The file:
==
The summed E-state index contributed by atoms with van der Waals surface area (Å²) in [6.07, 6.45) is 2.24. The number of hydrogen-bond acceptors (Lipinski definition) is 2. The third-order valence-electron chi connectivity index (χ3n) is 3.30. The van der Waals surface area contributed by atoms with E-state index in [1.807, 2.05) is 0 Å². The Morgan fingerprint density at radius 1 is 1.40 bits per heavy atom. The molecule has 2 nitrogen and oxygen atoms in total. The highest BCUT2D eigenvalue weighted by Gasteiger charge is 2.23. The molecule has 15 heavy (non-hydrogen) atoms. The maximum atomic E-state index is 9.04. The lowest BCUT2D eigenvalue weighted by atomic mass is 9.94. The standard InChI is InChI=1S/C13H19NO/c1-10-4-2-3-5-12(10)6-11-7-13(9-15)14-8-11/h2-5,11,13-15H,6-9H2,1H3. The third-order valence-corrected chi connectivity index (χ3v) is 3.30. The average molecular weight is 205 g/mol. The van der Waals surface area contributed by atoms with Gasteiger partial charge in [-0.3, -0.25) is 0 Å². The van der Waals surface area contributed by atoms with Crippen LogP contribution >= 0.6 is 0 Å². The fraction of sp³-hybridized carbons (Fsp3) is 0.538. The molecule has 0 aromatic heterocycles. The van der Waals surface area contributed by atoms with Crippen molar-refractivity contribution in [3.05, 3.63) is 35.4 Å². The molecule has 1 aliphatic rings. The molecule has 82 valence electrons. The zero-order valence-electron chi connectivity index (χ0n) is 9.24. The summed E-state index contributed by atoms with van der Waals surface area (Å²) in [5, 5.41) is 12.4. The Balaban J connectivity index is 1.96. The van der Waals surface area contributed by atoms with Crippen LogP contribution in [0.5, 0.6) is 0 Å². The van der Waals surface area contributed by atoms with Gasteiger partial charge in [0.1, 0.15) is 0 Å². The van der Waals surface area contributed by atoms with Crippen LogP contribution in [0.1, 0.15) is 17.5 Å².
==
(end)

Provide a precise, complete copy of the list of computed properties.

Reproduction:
The summed E-state index contributed by atoms with van der Waals surface area (Å²) in [6.07, 6.45) is 2.24. The number of hydrogen-bond acceptors (Lipinski definition) is 2. The third-order valence-electron chi connectivity index (χ3n) is 3.30. The van der Waals surface area contributed by atoms with E-state index in [1.807, 2.05) is 0 Å². The Morgan fingerprint density at radius 1 is 1.40 bits per heavy atom. The molecule has 2 nitrogen and oxygen atoms in total. The highest BCUT2D eigenvalue weighted by Gasteiger charge is 2.23. The molecule has 15 heavy (non-hydrogen) atoms. The maximum atomic E-state index is 9.04. The lowest BCUT2D eigenvalue weighted by atomic mass is 9.94. The standard InChI is InChI=1S/C13H19NO/c1-10-4-2-3-5-12(10)6-11-7-13(9-15)14-8-11/h2-5,11,13-15H,6-9H2,1H3. The third-order valence-corrected chi connectivity index (χ3v) is 3.30. The average molecular weight is 205 g/mol. The van der Waals surface area contributed by atoms with Gasteiger partial charge in [-0.3, -0.25) is 0 Å². The van der Waals surface area contributed by atoms with Crippen LogP contribution >= 0.6 is 0 Å². The fraction of sp³-hybridized carbons (Fsp3) is 0.538. The molecule has 0 aromatic heterocycles. The van der Waals surface area contributed by atoms with Crippen molar-refractivity contribution in [3.05, 3.63) is 35.4 Å². The molecule has 1 aliphatic rings. The molecule has 82 valence electrons. The zero-order valence-electron chi connectivity index (χ0n) is 9.24. The summed E-state index contributed by atoms with van der Waals surface area (Å²) in [5, 5.41) is 12.4. The Balaban J connectivity index is 1.96. The van der Waals surface area contributed by atoms with Crippen LogP contribution in [0.5, 0.6) is 0 Å². The van der Waals surface area contributed by atoms with Gasteiger partial charge in [0.1, 0.15) is 0 Å². The van der Waals surface area contributed by atoms with Crippen LogP contribution in [0.1, 0.15) is 17.5 Å².